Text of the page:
Friday, February 6, 2009


At last - after waiting a week and spending two hours doing more focused waiting in the Sertracen offices - I have a card that shows me, Dewitt, Susan Vera, as owner of the PazSalud car.

Easy to see how my name got scrambled. Any Spanish speaker looking at the name Susan Vera Dewitt would most likely assume that I was Vera de Witt, Susan - that my maiden name was Vera and my married name was Witt. That's how names are constructed in Spanish speaking countries: everyone carries two surnames. For men and unmarried women, those are the father's last name followed by the mother's last name. So because my father's name was Dewitt and my mother's name Hahn, I really should be, in a Spanish-speaking country, Susana Dewitt Hahn (and Dewitt is considered the main last name, el primer apellido). A married woman uses her father's name followed by de and her husband's name. So if I had married someone named Jones, I would be Susana Dewitt de Jones.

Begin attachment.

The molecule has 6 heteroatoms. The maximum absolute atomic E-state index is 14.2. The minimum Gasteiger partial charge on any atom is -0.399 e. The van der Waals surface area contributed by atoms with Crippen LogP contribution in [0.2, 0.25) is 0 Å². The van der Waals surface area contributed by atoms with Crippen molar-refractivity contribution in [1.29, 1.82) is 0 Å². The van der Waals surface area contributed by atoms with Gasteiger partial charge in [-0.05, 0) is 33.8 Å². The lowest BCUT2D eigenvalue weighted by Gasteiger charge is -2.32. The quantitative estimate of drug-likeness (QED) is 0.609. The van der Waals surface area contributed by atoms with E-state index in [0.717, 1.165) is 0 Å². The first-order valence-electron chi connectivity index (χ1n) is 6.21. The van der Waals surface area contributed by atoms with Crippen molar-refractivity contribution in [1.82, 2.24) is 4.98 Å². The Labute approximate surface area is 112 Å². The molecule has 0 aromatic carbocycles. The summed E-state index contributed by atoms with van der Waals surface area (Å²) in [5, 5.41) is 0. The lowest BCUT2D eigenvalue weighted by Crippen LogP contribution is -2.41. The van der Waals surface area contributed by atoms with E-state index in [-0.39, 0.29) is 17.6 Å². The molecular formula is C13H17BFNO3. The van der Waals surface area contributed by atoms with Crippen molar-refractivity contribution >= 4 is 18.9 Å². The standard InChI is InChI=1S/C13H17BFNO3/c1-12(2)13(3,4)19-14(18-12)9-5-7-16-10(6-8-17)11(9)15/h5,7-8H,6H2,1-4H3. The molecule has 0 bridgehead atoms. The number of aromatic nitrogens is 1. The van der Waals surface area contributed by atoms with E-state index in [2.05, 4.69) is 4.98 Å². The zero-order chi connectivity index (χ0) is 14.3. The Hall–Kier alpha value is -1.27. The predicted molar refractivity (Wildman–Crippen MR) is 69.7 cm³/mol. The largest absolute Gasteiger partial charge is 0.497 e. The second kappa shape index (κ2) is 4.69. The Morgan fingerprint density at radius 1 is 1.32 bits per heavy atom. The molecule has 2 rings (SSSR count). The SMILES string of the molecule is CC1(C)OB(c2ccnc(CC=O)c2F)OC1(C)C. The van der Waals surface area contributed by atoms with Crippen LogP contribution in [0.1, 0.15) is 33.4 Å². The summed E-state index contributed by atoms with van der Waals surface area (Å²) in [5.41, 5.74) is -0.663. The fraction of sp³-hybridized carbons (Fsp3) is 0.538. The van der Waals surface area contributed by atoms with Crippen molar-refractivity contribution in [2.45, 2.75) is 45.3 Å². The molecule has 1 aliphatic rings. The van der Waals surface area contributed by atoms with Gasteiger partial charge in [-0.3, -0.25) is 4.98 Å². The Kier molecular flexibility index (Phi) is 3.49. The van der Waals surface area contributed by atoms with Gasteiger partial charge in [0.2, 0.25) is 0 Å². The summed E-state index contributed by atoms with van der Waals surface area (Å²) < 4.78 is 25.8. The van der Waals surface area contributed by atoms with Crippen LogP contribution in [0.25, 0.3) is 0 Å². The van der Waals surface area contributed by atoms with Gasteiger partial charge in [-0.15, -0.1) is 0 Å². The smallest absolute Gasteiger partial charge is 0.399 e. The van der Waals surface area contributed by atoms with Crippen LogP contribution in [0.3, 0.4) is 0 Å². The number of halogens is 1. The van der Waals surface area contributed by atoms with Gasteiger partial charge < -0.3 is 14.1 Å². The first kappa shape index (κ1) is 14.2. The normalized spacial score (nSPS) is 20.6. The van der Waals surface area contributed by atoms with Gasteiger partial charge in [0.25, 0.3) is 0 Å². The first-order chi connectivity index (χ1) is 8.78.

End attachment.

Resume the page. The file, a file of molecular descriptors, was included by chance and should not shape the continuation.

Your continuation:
This difference in naming leads to endless confusion - the mixup of my name by the authorities at Sertracen, the mixup when Norteamericanos assume someone's mother-name is their real last name. Messes with your assumptions. A healthy thing, even if it leads to long, long waits in line.


  1. Did they assume your surnames were Vera DeWitt? Vera is a Slavic name (which I think means "faith" in Russian). The typical Salvadoran bureaucrat would not have heard of Vera Fyodorovna Komissarzhevskaya.

  2. Actually, Vera is a Latin word - means truth - which is the source of words like verify and veracity. A familiar name in Russian, yes, but no stranger to Spanish - think of Veracruz or Verapaz. It would make a natural-sounding last name here.